An interior mobile perforated element 6, connected to the mobile perforated element 3 by a rod is provided, having holes which match a fixed interior perforated element 5, and is supported in wall 15 with finishing gaskets 7 and 8.
The operation of the aspirator is as follows: The open-close maneuver of the perforated elements 5 and 6 and 2 and 3 is synchronous but, on the contrary, that of the screened opening (3a) and the opposite opening (4b) is asynchronous with that of the perforated elements. Specifically, when perforated elements 5 and 6 are opened, (that is, the holes are aligned to permit air flow), perforated elements 2 and 3 are also opened. However, the screened openings 3a and opposite openings 4b are closed. Similarly, if perforated elements 5 and 6 are closed, perforated elements 2 and 3 are also closed, but screened openings 3a and opposite openings 4b are opened.
FIG. 5 shows in longitudinal section, the static aspirator in its application as the lower valve linked to the chamber 50 (not shown) with the connection 9 and the flexible pipe 36 (not shown). The rotation of the mobile perforated element 6, because of the previously mentioned asynchronism, goes from complete opening or exclusive connection between the interior space and the body, to complete closure, or isolation of the interior. The positions in the middle permit partial alignment of the holes on the respective perforated elements, and thereby allow a variable mixture of the interior and exterior air before the entrance into the device. Thus, in every case there always exists an aspiration either of mixed air or of exterior air or of interior air.
FIG. 6 shows the static aspirator as the upper valve, modified with the lateral insertion of the flexible pipe 35 on the tubular member 1. The operation of the upper valve is such that the flexible pipe 35 is inserted between perforated elements 2 and 3 and 5 and 6. By this configuration, the upper valve guarantees either the exit of the flow to the exterior or the entrance to the interior, as a result of the position of the perforated elements 5 and 6 and 2 and 3, which in this case are asynchronous. Thus when elements 5 and 6 are opened, 2 and 3 are closed, and vice versa. The position of openings 3a and 4b are not critical in this valve. FIG. 6 also shows a chain assembly 55 attached to element 6 as a means for operating the valve. The combinations of opening and closure of both the lower and upper valve determine the four main working positions as shown in FIG. 7.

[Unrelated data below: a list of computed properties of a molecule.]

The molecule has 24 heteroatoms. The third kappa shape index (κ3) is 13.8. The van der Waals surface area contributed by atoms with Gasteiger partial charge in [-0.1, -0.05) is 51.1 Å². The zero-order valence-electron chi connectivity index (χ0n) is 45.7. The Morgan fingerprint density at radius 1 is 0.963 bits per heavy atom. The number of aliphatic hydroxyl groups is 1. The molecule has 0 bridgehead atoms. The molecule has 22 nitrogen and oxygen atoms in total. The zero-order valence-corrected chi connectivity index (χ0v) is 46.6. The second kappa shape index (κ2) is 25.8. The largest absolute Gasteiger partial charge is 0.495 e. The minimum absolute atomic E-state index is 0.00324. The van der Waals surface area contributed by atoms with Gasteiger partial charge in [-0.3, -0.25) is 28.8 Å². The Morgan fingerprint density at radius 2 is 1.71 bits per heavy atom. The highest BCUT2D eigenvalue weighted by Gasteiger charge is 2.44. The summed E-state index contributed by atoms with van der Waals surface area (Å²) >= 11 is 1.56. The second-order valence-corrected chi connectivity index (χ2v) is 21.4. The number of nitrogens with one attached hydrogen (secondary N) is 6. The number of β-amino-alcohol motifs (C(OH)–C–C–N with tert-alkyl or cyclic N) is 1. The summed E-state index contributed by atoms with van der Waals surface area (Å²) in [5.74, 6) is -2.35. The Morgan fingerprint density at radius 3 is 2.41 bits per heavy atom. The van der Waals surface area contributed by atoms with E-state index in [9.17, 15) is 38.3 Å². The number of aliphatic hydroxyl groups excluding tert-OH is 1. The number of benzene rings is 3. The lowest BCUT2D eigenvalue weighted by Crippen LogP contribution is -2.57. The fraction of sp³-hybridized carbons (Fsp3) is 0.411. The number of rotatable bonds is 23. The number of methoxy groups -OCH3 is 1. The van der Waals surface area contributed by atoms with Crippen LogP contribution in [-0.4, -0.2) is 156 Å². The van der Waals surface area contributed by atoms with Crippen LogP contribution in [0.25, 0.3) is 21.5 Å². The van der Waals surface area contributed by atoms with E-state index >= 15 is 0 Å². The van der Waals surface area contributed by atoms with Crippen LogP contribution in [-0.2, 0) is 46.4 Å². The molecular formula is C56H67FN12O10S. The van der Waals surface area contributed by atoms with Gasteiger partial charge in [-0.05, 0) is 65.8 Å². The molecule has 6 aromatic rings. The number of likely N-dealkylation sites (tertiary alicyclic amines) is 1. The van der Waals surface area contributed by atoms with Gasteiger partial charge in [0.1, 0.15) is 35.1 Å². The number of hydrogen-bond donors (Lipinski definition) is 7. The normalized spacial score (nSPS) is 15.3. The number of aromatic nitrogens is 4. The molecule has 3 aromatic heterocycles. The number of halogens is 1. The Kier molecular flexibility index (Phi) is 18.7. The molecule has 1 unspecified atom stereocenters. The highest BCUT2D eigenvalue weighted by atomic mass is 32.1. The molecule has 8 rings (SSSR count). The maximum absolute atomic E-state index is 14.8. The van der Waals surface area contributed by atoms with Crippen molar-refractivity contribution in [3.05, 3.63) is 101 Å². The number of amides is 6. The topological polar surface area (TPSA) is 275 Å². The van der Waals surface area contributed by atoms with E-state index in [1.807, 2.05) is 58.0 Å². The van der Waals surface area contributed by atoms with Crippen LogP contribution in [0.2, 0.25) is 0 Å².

FIG. 7a shows the idle position or complete isolation of the unit from the interior with an exterior-exterior circulation. FIG. 7b is the interior air-warming position. A simple rotation of the upper valve (a) in FIG. 7b achieves the ventilation position in FIG. 7c. Ventilation occurs only at the lower part of the interior without remotion of warmed air when another hole is made at the same level. In every condition of exterior pressure created by the wind the aspiration in the upper valve (a) makes the direction of the flow constant and nocturnal ventilation easier. When both valves are turned in the opposite direction, the situation shown in FIG. 7b occurs. The input of fresh warmed air obtains a continuous ventilation (but in the opposite direction to that in FIG. 7c) with a possible caloric addition, especially when there is a hole at floor level. The result is that it is possible to modify both the temperature and/or the ventilation of interiors until the desired corrections are obtained, either maneuvering the valves of one unit or combining the performances of two or more of these units.
|Cited Patent||Filing date||Publication date||Applicant||Title|
|US3968652 *||Jun 9, 1975||Jul 13, 1976||Chevalier Donald M||Apparatus responsive to solar energy for producing power|
|US4015584 *||Aug 18, 1975||Apr 5, 1977||Haberman Louis B||Parabolic solar energy heat exchanger|
|US4212288 *||Jun 7, 1978||Jul 15, 1980||Lipinski Vincent B||Window-mounted solar heating and humidifying device|
|US4249512 *||Jun 20, 1979||Feb 10, 1981||Centro Ricerche Fiat S.P.A.||Solar air and water heater|
|US4254636 *||Dec 27, 1977||Mar 10, 1981||Sunhouse Incorporated||Heat transfer system|
|US4465058 *||Jul 9, 1982||Aug 14, 1984||Michael Ebert||Solar energy air-heating system|
|US4676272 *||Dec 23, 1980||Jun 30, 1987||Jackson Larry L||Air flow control valve|
|U.S. Classification||126/570, 126/710, 126/628|
|International Classification||F24J2/40, F24J2/54, F24J2/04|
|Cooperative Classification||Y02E10/47, F24J2/54, F24J2002/5482, Y02E10/44, F24J2/0488, F24J2/40|
|European Classification||F24J2/04F, F24J2/40, F24J2/54|
|Mar 31, 1993||REMI||Maintenance fee reminder mailed|
|Aug 29, 1993||LAPS||Lapse for failure to pay maintenance fees|
|Nov 16, 1993||FP||Expired due to failure to pay maintenance fee|
Effective date: 19930829